We live in a culture where people sit on the sidelines and pass a lot of strong judgements. We look at people we don’t know and decide whether they’re good or bad people. We look at complicated situations and difficult projects and cleanly label them successes or failures—despite having little understanding of what went on behind the scenes. We take an instance of behavior or a tiny interaction—the way someone talked to us at the grocery store or a decision that they made—and extrapolate out who that person is and what motivates them.
As we’ve talked about before, the result of these snap judgements is not just misery for us, but an overwhelmingly negative view of humanity and of the world. It’s no way to live. Which is why when you feel that urge to decide—as an outsider or an observer—that you know who someone is or what it means, you should stop yourself. Stop yourself and consider this prompt from Epictetus:
“Until you know their reasons, how do you know whether they have acted wrongly?”
What Epictetus is not saying is that you should sit there and try to think about why Hitler and Stalin murdered so many people. He’s not saying that right and wrong are relative and that truly awful things can be excused. He’s saying, in the vein of Socrates, that we need to take a minute and really think about what we don’t know in a situation. We need to consider that, with the exception of mental illness, (which is its own kind of reason), most people have a logic for their actions—and that logic is usually not to try to hurt you or anyone else. They are just doing the best they can.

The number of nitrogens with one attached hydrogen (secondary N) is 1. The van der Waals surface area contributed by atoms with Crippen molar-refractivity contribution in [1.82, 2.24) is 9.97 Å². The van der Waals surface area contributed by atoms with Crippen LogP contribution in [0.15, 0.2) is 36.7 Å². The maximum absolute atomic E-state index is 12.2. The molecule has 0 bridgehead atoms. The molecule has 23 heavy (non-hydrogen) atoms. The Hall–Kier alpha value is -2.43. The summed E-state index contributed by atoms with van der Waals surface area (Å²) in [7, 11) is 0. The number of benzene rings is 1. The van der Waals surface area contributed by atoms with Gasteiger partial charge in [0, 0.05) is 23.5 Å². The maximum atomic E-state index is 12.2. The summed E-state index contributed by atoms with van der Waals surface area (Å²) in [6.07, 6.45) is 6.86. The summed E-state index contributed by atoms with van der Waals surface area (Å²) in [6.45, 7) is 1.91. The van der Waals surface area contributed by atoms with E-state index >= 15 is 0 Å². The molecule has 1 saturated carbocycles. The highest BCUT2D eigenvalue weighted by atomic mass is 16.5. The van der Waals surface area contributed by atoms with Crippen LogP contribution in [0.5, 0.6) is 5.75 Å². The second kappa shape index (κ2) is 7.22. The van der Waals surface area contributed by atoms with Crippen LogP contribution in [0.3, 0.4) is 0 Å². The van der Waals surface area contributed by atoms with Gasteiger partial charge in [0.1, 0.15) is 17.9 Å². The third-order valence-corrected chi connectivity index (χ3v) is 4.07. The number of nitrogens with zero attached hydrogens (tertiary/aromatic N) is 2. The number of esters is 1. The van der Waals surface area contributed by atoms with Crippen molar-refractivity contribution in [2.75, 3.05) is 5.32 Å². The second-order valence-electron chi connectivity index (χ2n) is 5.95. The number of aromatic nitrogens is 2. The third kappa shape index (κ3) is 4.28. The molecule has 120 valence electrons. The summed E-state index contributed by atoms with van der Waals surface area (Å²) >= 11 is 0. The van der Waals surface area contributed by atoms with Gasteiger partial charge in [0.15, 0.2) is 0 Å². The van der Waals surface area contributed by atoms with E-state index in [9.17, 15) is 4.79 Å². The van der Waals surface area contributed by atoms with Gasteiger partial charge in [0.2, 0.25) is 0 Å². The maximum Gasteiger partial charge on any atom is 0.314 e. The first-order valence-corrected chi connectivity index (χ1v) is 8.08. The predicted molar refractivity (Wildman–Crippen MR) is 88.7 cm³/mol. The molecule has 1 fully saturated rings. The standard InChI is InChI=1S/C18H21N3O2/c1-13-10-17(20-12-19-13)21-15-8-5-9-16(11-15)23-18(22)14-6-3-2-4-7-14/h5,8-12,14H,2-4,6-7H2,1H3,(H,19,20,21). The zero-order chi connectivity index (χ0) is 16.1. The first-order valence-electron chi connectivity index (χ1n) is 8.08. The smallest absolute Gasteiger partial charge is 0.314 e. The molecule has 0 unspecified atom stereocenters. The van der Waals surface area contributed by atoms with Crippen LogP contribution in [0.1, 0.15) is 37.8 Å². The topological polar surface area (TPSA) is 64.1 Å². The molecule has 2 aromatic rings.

David Foster Wallace speaks about this in his famous “This is Water” speech, after several allusions to his frustration with bad drivers:
It's not impossible that some of these people in SUVs have been in horrible auto accidents in the past and now find driving so traumatic that their therapist has all but ordered them to get a huge, heavy SUV so they can feel safe enough to drive; or that the Hummer that just cut me off is maybe being driven by a father whose little child is hurt or sick in the seat next to him, and he's trying to rush to the hospital, and he's in a way bigger, more legitimate hurry than I am—it is actually I who am in his way. And so on.
You don’t know that someone acted wrongly or is an asshole or that they totally screwed a situation up, because you don’t know the full story. You don’t know their reasons or their side of things. And what do the Stoics tell us to do when we don’t have all the facts about something?
They tell us to suspend judgement.